Concussions: What You Need To Know

Jonathan Raskow, LAT, ATC
Athletic Trainer, RWJ University Hospital Hamilton

August is #NeurosurgeryAwarenessMonth, with the goal being to bring neurological conditions to the forefront and share knowledge that will enlighten the public to what it means to live with and be treated for these conditions. For 2020, the spotlight is on the prevention and treatment of head injuries in children. One type of head injury is a concussion, and here is what you need to know.

What is a concussion?

A concussion is defined as a “trauma-induced alteration in mental status that may or may not involve loss of consciousness.” This can be caused by a bump, blow or jolt to the head or by a hit to the body that causes the head and brain to move quickly back and forth. A concussion can also occur without a direct hit to the head, such as with whiplash. Concussion signs and symptoms can appear immediately or not be noticed until days or even weeks after the injury.

Common symptoms of concussion:

Symptoms vary by individual, and someone may have any combination of the following – confusion, headache, vision disturbances (double or blurry vision), dizziness or imbalance, nausea or vomiting, memory loss, ringing ears, difficulty concentrating, sensitivity to light, loss of smell or taste, trouble falling asleep, increase of symptoms with mental and/or physical activity after hitting one’s head.

Ways to reduce the risk of concussions:

General Tips: Wear a seat belt when driving or riding in a vehicle, remove hazards around the home that contribute to falls, and use hand rails and safety gates around stairs. Never use out dated or damaged protective equipment, avoid uneven or unpaved surfaces when cycling, and do not dive in water less than 9 feet deep or in above ground swimming pools.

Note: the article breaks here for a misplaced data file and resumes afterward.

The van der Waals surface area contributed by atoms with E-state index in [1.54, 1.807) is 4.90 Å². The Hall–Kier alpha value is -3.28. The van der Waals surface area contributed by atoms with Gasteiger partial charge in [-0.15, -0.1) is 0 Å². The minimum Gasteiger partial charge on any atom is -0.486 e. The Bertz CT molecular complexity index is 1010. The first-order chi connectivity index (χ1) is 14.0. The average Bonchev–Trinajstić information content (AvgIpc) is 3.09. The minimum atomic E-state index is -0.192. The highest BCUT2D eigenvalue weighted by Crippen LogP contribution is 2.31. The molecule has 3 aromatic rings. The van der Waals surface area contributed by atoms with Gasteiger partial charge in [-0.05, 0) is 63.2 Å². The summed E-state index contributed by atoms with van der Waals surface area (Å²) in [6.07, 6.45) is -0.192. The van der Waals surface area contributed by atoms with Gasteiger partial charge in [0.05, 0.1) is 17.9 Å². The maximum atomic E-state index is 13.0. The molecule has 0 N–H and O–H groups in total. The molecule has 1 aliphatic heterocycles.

Sports Tips: Use protective head gear and helmets appropriate to the sport, be sure your head gear is ASTM (American Society for Testing and Materials) approved and fits properly, and ALWAYS use proper form when participating in collision/contact sports.

Management if a concussion occurs:

Anyone who suspects they have a concussion, or, if you suspect someone of having a concussion, removal from the activity IMMEDIATELY is most important. It’s important to allot time to heal. Another concussion sustained while the brain is healing can result in long-term problems or even death in rare cases. Only a health care professional experienced with concussion management, such as an athletic trainer or physician, can tell if a concussion has occurred and assist with a safe return to play/work. Every concussion is different for each individual, thus no two plans are exactly the same and emphasis should be placed on treating each person’s/athlete’s unique set of symptoms.

Treatment/Recovery:

Your licensed healthcare professional will guide you. At RWJBarnabas Health, we follow our Concussion Pillars for Recovery! In general, here’s how to address common concerns:

  • Low level exercise to tolerance, such as a walking program (when cleared for starting activity), avoiding any increase in symptoms
  • Restore vision and ocular-motor control if deficits arise
  • Cervical and spinal physical therapy if it is determined that symptoms are stemming from the neck
  • Seek behavioral/cognitive help from a professional when needed
  • Complete health-care professional guided graduated return to activity before full clearance

concussion pillars for recovery infographic

Get treatment early! Lost time = Longer Recovery

Have further questions about concussions or in need support? Email us at AthleticTraining@rwjbh.org. Read more about our Neurosurgery program including our sports-related cardiac and concussion screening services.